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Genre—Poetry, Narrative, and Satire
Genre refers to the specific category in a general topic. Jazz and heavy metal are genres of
music, for example. In literature, genres include poetry, fiction, tall tales, nonfiction, and
The Canterbury Tales is a poem consisting of approximately 17,000 lines. The poems are
arranged in stanzas of varying lengths, bear a rhythm, and follow one rhyme scheme per
poem. For the most part, Chaucer uses couplets, predominantly heroic couplets (two
rhymed lines in iambic pentameter), for his tales. Iambic pentameter consists of lines with
10 syllables in an unstressed/stressed pattern. Additionally, each pair of lines contains an
end rhyme.
Take a look at the following example. The rhyming words have been underlined, and the
rhyme scheme has been completed following the pattern “a, a, b, b.”
When in April the sweet showers fall
And pierce the drought of March to the root, and all
The veins are bathed in liquor of the power,
And brings out engendering of the flower
At times, Chaucer switches his format, although he rarely surrenders the poetic form entirely.
In the following passage from the Man of Law’s Tale, Chaucer breaks from the heroic couplet
and moves to a rhyme scheme of ababbcc. He changes the early part of the stanza but
maintains the couplet at the end. The same pattern is used for the Prioress’s Tale.
Oh hateful grief to suffer indulgence
By hunger, thirst and cold to be confounded
To feel heart’s shame at asking a few pence
Or, asking none, to know yourself surrounded
By such necessity your need is sounded
In every ear and you are left to creep
About and borrow, beg or steal your keep
In addition to being a poem, The Canterbury Tales is also a narrative. Narratives tell a
story or convey the experiences of one or more characters in the story. In this case, each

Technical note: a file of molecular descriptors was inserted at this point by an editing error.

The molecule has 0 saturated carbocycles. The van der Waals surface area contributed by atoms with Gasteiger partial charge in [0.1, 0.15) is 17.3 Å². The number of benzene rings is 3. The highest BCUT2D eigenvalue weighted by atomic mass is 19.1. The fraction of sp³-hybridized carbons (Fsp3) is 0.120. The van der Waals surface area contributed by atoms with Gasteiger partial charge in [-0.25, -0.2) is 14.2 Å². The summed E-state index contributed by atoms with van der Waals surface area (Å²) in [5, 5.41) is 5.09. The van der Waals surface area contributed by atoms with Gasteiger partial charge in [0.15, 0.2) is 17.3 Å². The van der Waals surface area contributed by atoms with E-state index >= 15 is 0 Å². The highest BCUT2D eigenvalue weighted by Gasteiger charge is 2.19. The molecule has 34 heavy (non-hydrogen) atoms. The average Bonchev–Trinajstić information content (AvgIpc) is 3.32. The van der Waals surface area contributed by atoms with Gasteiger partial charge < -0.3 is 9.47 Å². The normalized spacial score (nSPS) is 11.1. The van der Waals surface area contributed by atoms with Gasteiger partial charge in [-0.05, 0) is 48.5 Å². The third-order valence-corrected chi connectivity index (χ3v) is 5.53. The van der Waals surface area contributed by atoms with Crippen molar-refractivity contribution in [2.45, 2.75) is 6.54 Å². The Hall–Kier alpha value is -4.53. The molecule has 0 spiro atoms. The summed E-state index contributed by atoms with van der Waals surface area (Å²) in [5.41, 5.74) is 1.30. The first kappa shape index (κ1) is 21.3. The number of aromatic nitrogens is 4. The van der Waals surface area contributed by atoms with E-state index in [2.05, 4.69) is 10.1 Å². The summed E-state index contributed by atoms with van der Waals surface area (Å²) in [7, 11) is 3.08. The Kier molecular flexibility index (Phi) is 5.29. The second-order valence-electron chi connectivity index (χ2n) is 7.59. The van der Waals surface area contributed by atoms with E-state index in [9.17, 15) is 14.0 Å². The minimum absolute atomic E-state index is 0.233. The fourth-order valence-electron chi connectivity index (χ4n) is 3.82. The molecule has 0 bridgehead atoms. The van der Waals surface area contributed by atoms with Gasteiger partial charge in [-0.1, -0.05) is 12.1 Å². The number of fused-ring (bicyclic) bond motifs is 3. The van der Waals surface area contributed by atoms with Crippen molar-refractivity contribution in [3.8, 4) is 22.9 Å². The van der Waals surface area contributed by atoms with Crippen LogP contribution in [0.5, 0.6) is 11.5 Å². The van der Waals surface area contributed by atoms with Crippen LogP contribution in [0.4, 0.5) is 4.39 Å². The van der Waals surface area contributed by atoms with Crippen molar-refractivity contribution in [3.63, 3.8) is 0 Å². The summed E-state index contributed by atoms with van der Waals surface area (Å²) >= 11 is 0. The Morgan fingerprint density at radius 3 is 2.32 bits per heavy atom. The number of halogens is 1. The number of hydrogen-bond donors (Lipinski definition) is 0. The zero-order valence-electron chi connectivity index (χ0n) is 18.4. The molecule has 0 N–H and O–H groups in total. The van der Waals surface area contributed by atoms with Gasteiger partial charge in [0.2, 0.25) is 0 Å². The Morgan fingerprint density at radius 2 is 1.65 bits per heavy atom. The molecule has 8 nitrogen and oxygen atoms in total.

pilgrim tells a story about the experiences of a person or of a group of people, while the
collection of tales tells the story of the pilgrims and their trip to the shrine of St. Thomas à
Becket in Canterbury. Each individual tale is a narrative and the overarching tale of the
group’s voyage is a also a narrative of their collective experiences on the road. In this way,
The Canterbury Tales is a narrative within a narrative using a structure called framing.
Narratives can be found in poetry, fiction, and nonfiction.
Satire refers to a body of work that focuses on a specific person, thing, or event to ridicule or
poke fun at it. In modern times, satire can be found in movies and television programs as
well as literature. Because The Canterbury Tales pokes fun at the pilgrims within the story,
the poem falls under the category of satire. Chaucer paints the Friar as a man of God but
also mentions that he sells what is supposed to be God’s forgiveness for money (9). Thus,
Chaucer holds the Friar up for scrutiny and ridicule because of the contradiction between
what friars should do and what this Friar does. In addition, Chaucer holds the merchant up
for ridicule by stating he talks about how to save and use money properly but is secretly in
debt (10). There are other examples throughout poem.
©2011 Secondary Solutions
The Canterbury Tales Literature Guide
Estate Satire
The term estate satire refers to a specific type of satire. In this case the word estate refers to
the social classes and the hierarchy. During the time in which Chaucer wrote, the hierarchy
started with the monarchy and nobility and worked its way down to the poor people who
worked for the landowners. Because Chaucer specifically includes characters that represent
every facet of society except for the monarchy, The Canterbury Tales is an example of estate
The Knight, Squire, and members of the religious section of society including the Prioress
and Monk represent the upper end of the social class structure. Representing other aspects
of the social hierarchy are the Man of Law, the Merchant, the Parson, and the Plowman,
among others. While he is careful not to ridicule the monarchy, Chaucer openly satirizes
members of the remaining social classes throughout The Canterbury Tales.
©2011 Secondary Solutions
The Canterbury Tales Literature Guide